Healthcare is seeing a growth of M2M connectivity in its medical devices. As these devices become smart and interconnected, there will be an increase in the demand for data transfer between devices which are present outside the body (In Vitro) and inside the body (In Vivo).
In medical devices domain, the need for a secure communication channel cannot be over-stressed, and it is an overriding priority. Hence, NFC becomes the natural choice for wireless communicating between two medical devices. The FDA and other regulatory bodies are also quite vigilant regarding the security aspects of the devices that must be approved before hitting the market.
Further, the data size generated by medical devices is usually within the capability of NFC to transmit without any undue delay, so it can easily fit the profile for a wireless channel for medical devices. Even if there is a requirement for data transfer rates exceeding its capacity, the NFC protocol can be used as an authentication procedure before other wireless standards take over the function of actual data transmission at higher transfer speeds.
There are a lot of medical use cases, such as implanted devices which reside in the body for years, and have to be highly energy efficient and conserve as much power as possible. NFC protocols are well suited for such applications, as the reader can activate the tag only when necessary and can also transfer power wirelessly.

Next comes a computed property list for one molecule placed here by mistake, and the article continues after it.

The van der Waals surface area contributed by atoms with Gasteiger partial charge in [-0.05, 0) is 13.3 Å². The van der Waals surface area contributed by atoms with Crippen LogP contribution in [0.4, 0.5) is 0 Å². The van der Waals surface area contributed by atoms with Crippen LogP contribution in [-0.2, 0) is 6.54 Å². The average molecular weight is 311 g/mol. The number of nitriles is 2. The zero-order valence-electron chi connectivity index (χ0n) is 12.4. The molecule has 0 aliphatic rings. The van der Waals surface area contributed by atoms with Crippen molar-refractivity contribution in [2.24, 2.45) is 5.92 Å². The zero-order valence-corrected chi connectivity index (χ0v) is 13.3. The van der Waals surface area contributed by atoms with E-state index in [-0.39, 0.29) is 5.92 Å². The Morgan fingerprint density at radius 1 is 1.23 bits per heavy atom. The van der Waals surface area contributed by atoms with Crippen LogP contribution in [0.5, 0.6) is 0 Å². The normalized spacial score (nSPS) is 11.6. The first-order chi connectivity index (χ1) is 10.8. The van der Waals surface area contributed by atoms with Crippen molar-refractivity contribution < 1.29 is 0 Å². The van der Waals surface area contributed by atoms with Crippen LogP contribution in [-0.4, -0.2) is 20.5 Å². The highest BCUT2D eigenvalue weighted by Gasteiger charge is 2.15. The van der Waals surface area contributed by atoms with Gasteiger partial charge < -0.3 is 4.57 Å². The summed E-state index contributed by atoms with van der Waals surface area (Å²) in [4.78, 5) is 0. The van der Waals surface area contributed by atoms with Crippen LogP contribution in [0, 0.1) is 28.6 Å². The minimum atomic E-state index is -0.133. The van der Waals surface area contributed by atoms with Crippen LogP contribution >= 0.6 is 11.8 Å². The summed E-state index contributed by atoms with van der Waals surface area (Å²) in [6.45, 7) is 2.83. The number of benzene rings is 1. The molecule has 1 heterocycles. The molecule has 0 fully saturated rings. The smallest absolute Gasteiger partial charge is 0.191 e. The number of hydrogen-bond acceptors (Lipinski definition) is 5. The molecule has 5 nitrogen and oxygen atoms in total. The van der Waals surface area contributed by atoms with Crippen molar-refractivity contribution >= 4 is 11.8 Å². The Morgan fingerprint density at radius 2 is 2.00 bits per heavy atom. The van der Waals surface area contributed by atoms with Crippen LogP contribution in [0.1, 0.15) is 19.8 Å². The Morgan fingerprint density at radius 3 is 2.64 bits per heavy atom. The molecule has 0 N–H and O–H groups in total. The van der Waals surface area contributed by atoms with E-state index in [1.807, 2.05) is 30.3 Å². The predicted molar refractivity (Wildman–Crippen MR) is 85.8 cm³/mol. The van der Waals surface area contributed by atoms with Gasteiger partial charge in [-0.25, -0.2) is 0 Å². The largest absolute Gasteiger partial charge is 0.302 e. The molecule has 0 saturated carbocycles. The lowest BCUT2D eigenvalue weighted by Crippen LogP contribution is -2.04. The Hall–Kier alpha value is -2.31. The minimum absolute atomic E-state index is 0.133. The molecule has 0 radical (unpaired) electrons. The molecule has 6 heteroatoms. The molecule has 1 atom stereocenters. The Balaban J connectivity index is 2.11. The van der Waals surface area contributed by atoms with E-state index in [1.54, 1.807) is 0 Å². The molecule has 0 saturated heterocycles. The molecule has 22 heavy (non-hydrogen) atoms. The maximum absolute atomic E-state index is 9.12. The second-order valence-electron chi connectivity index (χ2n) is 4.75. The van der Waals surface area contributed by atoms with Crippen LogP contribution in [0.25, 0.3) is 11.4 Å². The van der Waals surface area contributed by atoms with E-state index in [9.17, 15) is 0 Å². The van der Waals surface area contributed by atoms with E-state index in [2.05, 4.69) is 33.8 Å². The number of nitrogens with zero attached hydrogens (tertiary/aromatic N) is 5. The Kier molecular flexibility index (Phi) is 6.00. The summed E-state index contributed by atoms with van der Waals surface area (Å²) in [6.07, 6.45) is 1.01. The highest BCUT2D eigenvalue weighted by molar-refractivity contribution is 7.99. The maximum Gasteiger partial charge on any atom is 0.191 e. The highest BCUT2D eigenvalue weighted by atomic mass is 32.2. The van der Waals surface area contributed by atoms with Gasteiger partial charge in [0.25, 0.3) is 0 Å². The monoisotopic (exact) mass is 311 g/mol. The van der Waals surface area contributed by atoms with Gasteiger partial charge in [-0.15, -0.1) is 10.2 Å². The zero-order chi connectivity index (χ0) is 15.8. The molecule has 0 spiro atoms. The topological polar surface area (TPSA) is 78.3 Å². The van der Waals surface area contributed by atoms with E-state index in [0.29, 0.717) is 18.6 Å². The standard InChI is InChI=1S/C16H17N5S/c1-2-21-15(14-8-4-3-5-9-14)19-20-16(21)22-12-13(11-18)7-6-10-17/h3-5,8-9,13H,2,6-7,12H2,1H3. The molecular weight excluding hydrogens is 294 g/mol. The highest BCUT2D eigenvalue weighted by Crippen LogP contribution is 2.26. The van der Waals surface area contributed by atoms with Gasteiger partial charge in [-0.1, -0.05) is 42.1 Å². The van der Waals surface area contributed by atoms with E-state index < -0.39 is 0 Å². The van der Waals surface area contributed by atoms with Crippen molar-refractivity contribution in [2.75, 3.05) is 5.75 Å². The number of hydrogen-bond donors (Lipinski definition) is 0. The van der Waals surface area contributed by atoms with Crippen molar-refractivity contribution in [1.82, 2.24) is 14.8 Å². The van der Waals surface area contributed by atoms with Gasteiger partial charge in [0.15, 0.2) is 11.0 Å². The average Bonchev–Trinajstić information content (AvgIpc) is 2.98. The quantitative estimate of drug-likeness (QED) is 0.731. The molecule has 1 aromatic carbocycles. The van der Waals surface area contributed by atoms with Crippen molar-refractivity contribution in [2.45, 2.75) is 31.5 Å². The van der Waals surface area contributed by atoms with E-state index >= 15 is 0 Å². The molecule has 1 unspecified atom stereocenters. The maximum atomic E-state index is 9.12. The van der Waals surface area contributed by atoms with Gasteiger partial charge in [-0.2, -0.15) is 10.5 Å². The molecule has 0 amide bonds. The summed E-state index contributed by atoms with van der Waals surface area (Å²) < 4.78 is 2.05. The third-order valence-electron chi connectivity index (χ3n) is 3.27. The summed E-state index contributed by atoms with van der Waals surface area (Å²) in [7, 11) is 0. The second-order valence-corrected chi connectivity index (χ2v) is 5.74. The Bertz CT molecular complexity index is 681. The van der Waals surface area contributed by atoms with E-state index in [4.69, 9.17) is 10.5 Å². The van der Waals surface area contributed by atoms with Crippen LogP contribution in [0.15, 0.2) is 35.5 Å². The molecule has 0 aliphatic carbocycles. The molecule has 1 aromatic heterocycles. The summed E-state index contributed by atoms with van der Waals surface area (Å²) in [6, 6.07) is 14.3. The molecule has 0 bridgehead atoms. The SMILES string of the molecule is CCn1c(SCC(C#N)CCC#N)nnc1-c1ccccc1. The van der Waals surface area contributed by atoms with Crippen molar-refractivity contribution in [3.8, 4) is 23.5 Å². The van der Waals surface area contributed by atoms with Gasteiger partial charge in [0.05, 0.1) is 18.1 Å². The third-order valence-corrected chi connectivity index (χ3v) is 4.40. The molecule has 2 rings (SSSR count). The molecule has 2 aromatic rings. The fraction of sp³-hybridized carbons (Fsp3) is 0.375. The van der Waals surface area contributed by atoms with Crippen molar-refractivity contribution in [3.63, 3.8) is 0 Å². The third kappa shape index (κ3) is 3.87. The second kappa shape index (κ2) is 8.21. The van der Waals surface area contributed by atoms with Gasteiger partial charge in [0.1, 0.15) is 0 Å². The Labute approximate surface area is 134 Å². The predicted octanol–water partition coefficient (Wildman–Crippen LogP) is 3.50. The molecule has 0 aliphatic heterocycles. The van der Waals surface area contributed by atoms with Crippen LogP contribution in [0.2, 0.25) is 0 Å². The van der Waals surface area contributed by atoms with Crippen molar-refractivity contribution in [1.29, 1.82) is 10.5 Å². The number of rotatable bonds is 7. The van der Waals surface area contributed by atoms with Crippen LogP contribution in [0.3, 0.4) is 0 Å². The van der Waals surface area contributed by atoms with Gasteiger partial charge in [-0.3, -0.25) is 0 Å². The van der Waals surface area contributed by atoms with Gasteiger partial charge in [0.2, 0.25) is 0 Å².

NFC brings mobility and versatility to a range of medical and lifestyle devices and is perfectly suited for home-based disease monitoring and management. NFC is also more intuitive and easy to understand for elderly patients, making it easier for adoption and usage than other wireless technologies.
Since NFC in its passive form acts just like any other RFID tag, it can be used to keep tabs on pill boxes, blisters and other drug dispensing solutions. This utility has good scope for compliance monitoring, and anti-counterfeiting measures particularly for the elderly and for pharmaceutical companies doing clinical trials.
The benefits of NFC are not restricted to small, implantable devices alone. Large devices used for In Vitro Diagnostics (IVD), imaging, molecular diagnostics and other applications can also use NFC for wireless data transmission. Specific use cases for NFC in the medical space will be looked into in later sections.
This technology is being increasingly adopted for use in wireless transactions, including money transfer, loyalty coupons, transit passes, tickets, etc. Mobile handset manufacturing companies are increasingly integrating NFC hardware in their phones.